JOHANNESBURG, South Africa — The Dadaab refugee camp in northern Kenya is the biggest in the world, a sprawl of nearly half a million people, some of whom have lived there for about two decades.
Residents who fled famine and warfare in Somalia have now seen grandchildren born and raised in what was supposed to have been a temporary home. They have also seen predators and criminal groups flourish, and watched as recruiters lure bored and frustrated boys back to Somalia to serve in militias or pirate gangs.
Last year's famine in southern Somalia saw Dadaab's population swell by 160,000 to its present 465,000. As a result, Dadaab is running desperately short of funds for food and vital services, according to an appeal by several aid agencies, including Oxfam and Save the Children.
The organizations warned Thursday that they face a $25-million shortfall for their humanitarian operations in the next three months, putting 200,000 refugees at risk. From September, 50,000 refugees will have no water and sanitation facilities, the agencies say, unless new funding arrives.
They also predicted that 130,000 people could soon be without adequate shelter, living in flimsy plastic structures that deteriorate quickly in the harsh weather.
At the same time, they say, continuing to operate Dadaab as it has been run in the last two decades will not work. The camp was initially constructed to temporarily house 90,000 people. Its massive population, mostly Somalis, survives on bare subsistence-level rations, with little hope of returning to Somalia or getting work in Kenya, and with few medical or educational services.
"Refugee camps are only temporary solutions and the situation is increasingly untenable. Funds are needed now to save lives, but we can't keep pumping money in year after year while the camp keeps getting bigger. A change in approach is urgently needed. However, right now, the world has an obligation not to turn its back on Dadaab and the needs of the people there," Nigel Tricks, head of Oxfam in Kenya, said in a statement.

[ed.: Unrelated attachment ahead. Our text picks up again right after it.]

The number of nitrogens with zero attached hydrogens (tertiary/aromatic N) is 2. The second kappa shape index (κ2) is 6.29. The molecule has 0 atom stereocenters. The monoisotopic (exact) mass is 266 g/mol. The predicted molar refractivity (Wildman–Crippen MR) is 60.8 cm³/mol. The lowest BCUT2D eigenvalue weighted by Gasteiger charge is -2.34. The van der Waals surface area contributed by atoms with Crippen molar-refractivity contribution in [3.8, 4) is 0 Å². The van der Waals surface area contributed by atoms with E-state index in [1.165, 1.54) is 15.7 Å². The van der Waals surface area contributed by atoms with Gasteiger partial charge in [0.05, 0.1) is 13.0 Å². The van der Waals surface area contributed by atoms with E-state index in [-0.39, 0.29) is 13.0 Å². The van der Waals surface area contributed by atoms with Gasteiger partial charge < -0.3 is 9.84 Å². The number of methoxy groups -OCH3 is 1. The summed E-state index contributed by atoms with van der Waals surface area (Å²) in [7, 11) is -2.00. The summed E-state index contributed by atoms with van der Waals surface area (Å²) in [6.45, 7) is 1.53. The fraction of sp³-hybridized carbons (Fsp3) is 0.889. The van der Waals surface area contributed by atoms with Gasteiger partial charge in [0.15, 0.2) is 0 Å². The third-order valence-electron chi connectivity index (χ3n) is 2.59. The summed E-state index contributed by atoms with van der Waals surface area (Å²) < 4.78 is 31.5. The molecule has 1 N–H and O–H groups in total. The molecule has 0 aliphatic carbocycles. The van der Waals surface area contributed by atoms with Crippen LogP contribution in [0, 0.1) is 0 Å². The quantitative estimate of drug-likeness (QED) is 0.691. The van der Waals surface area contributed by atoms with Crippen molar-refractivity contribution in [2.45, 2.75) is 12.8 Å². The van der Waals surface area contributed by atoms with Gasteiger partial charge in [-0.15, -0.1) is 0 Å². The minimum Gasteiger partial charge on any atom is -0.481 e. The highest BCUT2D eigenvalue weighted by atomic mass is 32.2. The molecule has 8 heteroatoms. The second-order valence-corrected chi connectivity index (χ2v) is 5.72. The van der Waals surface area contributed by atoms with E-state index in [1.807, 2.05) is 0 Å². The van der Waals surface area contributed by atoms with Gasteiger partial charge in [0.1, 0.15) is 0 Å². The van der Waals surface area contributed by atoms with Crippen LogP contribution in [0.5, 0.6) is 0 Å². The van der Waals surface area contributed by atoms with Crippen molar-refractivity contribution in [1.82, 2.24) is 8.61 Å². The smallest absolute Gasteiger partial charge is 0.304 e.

A briefing paper on Dadaab, released by the agencies Thursday, says that there are two health units for 78,000 people, and that 164,000 youngsters — 70% of the camp's children — do not go to school, making them vulnerable to recruiters. Violence and insecurity are rife. Rapes of women and girls are common, and reports of sexual violence increased by 36% from February to May, but funding for protection of children and women has declined, according to the aid agencies.
A lack of security at the camp has also affected operations of the agencies, with several aid workers abducted from Dadaab.
Local attitudes toward the camp's population range from indifference to hostility. Refugees compete with the local population for firewood, water and land.
Moreover, some Kenyans see the camp as a potential source of terrorists, after a series of recent attacks in the capital, Nairobi, and seaside town of Mombasa. Kenya is fighting a war against the Somali Islamist militia, the Shabab.
Reluctant to attract more refugees from Somalia, the Kenyan government has resisted providing updated sewer systems, water, schools and clinics, the advocacy organization Refugees International said in a December report.